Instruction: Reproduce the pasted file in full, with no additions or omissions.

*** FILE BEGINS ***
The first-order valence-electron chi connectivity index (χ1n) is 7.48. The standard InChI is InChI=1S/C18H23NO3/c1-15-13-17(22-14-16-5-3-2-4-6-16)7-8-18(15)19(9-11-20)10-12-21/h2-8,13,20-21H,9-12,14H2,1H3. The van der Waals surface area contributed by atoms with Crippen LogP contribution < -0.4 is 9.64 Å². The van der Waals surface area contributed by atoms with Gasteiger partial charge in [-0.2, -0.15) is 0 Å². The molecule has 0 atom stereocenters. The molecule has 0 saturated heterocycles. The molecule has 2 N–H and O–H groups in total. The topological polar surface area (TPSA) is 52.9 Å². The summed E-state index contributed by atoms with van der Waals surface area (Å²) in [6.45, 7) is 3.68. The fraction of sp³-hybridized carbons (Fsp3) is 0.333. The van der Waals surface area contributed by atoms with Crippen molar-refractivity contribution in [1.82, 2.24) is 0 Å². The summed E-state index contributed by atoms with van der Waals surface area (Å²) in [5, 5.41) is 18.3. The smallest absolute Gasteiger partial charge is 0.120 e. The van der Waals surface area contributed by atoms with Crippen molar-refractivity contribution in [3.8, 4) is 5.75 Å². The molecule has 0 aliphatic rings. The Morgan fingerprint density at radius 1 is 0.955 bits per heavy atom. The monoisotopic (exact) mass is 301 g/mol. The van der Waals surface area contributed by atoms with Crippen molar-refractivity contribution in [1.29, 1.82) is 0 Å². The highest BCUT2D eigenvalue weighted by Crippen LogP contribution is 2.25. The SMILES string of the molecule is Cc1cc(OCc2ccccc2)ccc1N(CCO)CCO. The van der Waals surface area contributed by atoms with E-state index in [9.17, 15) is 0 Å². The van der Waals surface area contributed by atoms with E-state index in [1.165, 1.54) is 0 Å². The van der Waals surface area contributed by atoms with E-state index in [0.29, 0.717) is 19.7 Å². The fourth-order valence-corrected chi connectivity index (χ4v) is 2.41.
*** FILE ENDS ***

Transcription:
The first-order valence-electron chi connectivity index (χ1n) is 7.48. The standard InChI is InChI=1S/C18H23NO3/c1-15-13-17(22-14-16-5-3-2-4-6-16)7-8-18(15)19(9-11-20)10-12-21/h2-8,13,20-21H,9-12,14H2,1H3. The van der Waals surface area contributed by atoms with Crippen LogP contribution < -0.4 is 9.64 Å². The van der Waals surface area contributed by atoms with Gasteiger partial charge in [-0.2, -0.15) is 0 Å². The molecule has 0 atom stereocenters. The molecule has 0 saturated heterocycles. The molecule has 2 N–H and O–H groups in total. The topological polar surface area (TPSA) is 52.9 Å². The summed E-state index contributed by atoms with van der Waals surface area (Å²) in [6.45, 7) is 3.68. The fraction of sp³-hybridized carbons (Fsp3) is 0.333. The van der Waals surface area contributed by atoms with Crippen molar-refractivity contribution in [1.82, 2.24) is 0 Å². The summed E-state index contributed by atoms with van der Waals surface area (Å²) in [5, 5.41) is 18.3. The smallest absolute Gasteiger partial charge is 0.120 e. The van der Waals surface area contributed by atoms with Crippen molar-refractivity contribution in [3.8, 4) is 5.75 Å². The molecule has 0 aliphatic rings. The Morgan fingerprint density at radius 1 is 0.955 bits per heavy atom. The monoisotopic (exact) mass is 301 g/mol. The van der Waals surface area contributed by atoms with Crippen molar-refractivity contribution in [1.29, 1.82) is 0 Å². The highest BCUT2D eigenvalue weighted by Crippen LogP contribution is 2.25. The SMILES string of the molecule is Cc1cc(OCc2ccccc2)ccc1N(CCO)CCO. The van der Waals surface area contributed by atoms with E-state index in [9.17, 15) is 0 Å². The van der Waals surface area contributed by atoms with E-state index in [1.165, 1.54) is 0 Å². The van der Waals surface area contributed by atoms with E-state index in [0.29, 0.717) is 19.7 Å². The fourth-order valence-corrected chi connectivity index (χ4v) is 2.41.